Read Japanese novelist Kenzaburo Oe’s compelling op-ed in today’s New York Times, “Hiroshima and the Art of Outrage.” A friend of Oe’s mother was an eyewitness to the blast; she only survived because she was protected behind a large brick wall:

Moments before the atomic bomb was dropped, my mother’s friend happened to seek shelter from the bright summer sunlight in the shadow of a sturdy brick wall, and she watched from there as two children who had been playing out in the open were vaporized in the blink of an eye.

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Last night we went to see Countdown to Zero, a powerful new documentary written and directed by Lucy Walker and produced by the folks who brought us An Inconvenient Truth. Despite the film’s serious subject, it’s not a downer: it’s actually positive, affirmative, and you walk out feeling more hopeful. (You may have read about Countdown to Zero a few weeks ago in our tribute to Greenpeace co-founder and anti–nuke-testing activist Jim Bohlen.) Click here for a photo gallery of the film.

Enlivened by the commentary of such experts and officials as Mikhail Gorbachev, Jimmy Carter, Zbigniew Brzezinski, Robert McNamara, Valerie Plame Wilson, Joseph Cirincione, and others, including a U.S. army officer who literally worked down in a nuclear silo with his finger on the button, the film gives a concise overview of the history of the atomic bomb and the reasons why it’s outlived its usefulness and should be eliminated from all arsenals.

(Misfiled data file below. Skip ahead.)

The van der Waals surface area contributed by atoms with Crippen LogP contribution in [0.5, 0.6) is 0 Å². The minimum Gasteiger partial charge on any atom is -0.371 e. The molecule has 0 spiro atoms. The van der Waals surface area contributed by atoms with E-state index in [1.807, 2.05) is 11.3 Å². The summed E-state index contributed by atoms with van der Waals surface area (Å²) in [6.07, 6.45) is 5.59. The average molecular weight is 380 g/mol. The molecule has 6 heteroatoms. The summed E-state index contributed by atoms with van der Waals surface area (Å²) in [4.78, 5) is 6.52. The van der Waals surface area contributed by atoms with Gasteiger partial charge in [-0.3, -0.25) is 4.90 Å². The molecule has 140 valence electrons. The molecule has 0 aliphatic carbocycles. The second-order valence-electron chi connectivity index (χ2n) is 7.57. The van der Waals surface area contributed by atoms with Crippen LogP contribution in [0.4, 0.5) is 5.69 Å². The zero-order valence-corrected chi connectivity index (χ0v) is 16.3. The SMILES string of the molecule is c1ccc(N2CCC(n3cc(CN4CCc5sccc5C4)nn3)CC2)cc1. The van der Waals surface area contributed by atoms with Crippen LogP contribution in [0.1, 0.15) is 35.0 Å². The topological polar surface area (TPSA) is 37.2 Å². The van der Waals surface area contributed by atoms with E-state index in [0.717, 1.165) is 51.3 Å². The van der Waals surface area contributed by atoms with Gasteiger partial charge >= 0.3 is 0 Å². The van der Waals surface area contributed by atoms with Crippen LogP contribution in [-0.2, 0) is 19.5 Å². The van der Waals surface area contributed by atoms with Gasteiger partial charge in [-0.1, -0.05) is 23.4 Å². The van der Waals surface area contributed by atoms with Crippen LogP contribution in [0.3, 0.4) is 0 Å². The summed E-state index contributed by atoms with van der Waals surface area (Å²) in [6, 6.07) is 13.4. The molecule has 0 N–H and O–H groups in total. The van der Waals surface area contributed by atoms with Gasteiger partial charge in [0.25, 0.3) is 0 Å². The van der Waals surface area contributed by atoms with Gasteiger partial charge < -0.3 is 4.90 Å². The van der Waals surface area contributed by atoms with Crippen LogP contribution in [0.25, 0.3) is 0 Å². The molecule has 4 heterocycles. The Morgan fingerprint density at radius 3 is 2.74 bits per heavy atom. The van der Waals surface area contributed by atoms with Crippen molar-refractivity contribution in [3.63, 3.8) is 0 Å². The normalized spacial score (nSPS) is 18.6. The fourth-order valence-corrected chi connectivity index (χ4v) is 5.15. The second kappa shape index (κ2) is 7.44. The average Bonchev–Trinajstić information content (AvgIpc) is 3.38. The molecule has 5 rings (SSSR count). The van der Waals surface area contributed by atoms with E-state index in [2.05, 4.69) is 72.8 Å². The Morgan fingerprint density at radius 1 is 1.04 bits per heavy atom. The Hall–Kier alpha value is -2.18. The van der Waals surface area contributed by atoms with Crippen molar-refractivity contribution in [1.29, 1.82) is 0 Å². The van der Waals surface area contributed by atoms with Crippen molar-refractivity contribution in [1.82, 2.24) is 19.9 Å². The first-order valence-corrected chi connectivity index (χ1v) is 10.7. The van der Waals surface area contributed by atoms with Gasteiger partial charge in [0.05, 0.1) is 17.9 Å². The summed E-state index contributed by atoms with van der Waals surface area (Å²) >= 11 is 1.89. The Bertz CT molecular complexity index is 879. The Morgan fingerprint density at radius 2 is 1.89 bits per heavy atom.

The narrative shows how the bomb was developed in ultra top secret Manhattan Project in the early 1940s (even Vice President Harry Truman didn’t know about it until he became president upon the death of FDR in April 1945), and following the detonations over Japan, the bomb prompted misgivings and remorse, evoked most eloquently by nuclear physicist J. Robert Oppenheimer, who recalled the Trinity test in New Mexico (pictured above) in July 1945, just weeks before Hiroshima:

We knew the world would not be the same. A few people laughed, a few people cried, most people were silent. I remembered the line from the Hindu scripture, the Bhagavad Gita. Vishnu is trying to persuade the Prince that he should do his duty and to impress him takes on his multi-armed form and says, “Now I am become Death, the destroyer of worlds.” I suppose we all thought that, one way or another.

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Jim Bohlen, a Greenpeace Founder, Dies

Friday, July 9th, 2010

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Navy Veteran, Peace Activist, Born on 4th of July

A quick note of appreciation for the life of James Calvin Bohlen (at left in photo above), a cofounder of the environmental and peace action group Greenpeace, who died Monday in British Columbia. He was 84. We did not know Mr. Bohlen—we confess we weren’t aware of him at all until we read the New York Times obituary—but we wish to take a moment to honor his life and work, his commitment to Stopping the Bomb, to peace, and to courageous action to keep the planet a livable place for all. Now that we know about him, we wish we’d been there with him.